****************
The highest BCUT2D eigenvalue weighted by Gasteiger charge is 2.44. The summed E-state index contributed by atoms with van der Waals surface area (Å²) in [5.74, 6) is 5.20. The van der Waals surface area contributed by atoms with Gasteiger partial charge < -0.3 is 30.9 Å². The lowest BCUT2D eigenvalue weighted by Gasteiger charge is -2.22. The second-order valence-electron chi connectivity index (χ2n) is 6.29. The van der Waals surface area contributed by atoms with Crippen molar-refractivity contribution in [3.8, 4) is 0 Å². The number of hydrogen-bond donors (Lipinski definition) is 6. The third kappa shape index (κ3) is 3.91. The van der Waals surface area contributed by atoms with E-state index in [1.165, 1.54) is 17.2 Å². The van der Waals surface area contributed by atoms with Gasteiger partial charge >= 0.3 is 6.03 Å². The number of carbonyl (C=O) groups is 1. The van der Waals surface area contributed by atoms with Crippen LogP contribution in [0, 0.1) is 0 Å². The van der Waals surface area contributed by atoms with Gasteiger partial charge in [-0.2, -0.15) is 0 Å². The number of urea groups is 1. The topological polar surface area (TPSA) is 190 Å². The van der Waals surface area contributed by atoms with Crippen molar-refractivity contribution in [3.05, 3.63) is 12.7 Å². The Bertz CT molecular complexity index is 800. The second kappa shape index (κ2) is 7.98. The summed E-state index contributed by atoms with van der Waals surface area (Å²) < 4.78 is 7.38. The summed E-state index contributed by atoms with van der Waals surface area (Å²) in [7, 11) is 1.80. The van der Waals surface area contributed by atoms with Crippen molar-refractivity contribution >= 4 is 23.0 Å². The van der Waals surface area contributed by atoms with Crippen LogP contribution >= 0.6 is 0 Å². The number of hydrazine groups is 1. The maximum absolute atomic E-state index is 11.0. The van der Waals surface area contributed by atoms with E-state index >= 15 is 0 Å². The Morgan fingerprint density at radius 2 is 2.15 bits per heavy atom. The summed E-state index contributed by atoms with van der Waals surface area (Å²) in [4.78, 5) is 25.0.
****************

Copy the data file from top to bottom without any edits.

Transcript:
The highest BCUT2D eigenvalue weighted by Gasteiger charge is 2.44. The summed E-state index contributed by atoms with van der Waals surface area (Å²) in [5.74, 6) is 5.20. The van der Waals surface area contributed by atoms with Gasteiger partial charge < -0.3 is 30.9 Å². The lowest BCUT2D eigenvalue weighted by Gasteiger charge is -2.22. The second-order valence-electron chi connectivity index (χ2n) is 6.29. The van der Waals surface area contributed by atoms with Crippen molar-refractivity contribution in [3.8, 4) is 0 Å². The number of hydrogen-bond donors (Lipinski definition) is 6. The third kappa shape index (κ3) is 3.91. The van der Waals surface area contributed by atoms with E-state index in [1.165, 1.54) is 17.2 Å². The van der Waals surface area contributed by atoms with Gasteiger partial charge >= 0.3 is 6.03 Å². The number of carbonyl (C=O) groups is 1. The van der Waals surface area contributed by atoms with Crippen LogP contribution in [0, 0.1) is 0 Å². The van der Waals surface area contributed by atoms with Gasteiger partial charge in [-0.2, -0.15) is 0 Å². The number of urea groups is 1. The topological polar surface area (TPSA) is 190 Å². The van der Waals surface area contributed by atoms with Crippen molar-refractivity contribution in [3.05, 3.63) is 12.7 Å². The Bertz CT molecular complexity index is 800. The second kappa shape index (κ2) is 7.98. The summed E-state index contributed by atoms with van der Waals surface area (Å²) < 4.78 is 7.38. The summed E-state index contributed by atoms with van der Waals surface area (Å²) in [7, 11) is 1.80. The van der Waals surface area contributed by atoms with Crippen molar-refractivity contribution >= 4 is 23.0 Å². The van der Waals surface area contributed by atoms with Crippen LogP contribution >= 0.6 is 0 Å². The number of hydrazine groups is 1. The maximum absolute atomic E-state index is 11.0. The van der Waals surface area contributed by atoms with E-state index >= 15 is 0 Å². The Morgan fingerprint density at radius 2 is 2.15 bits per heavy atom. The summed E-state index contributed by atoms with van der Waals surface area (Å²) in [4.78, 5) is 25.0.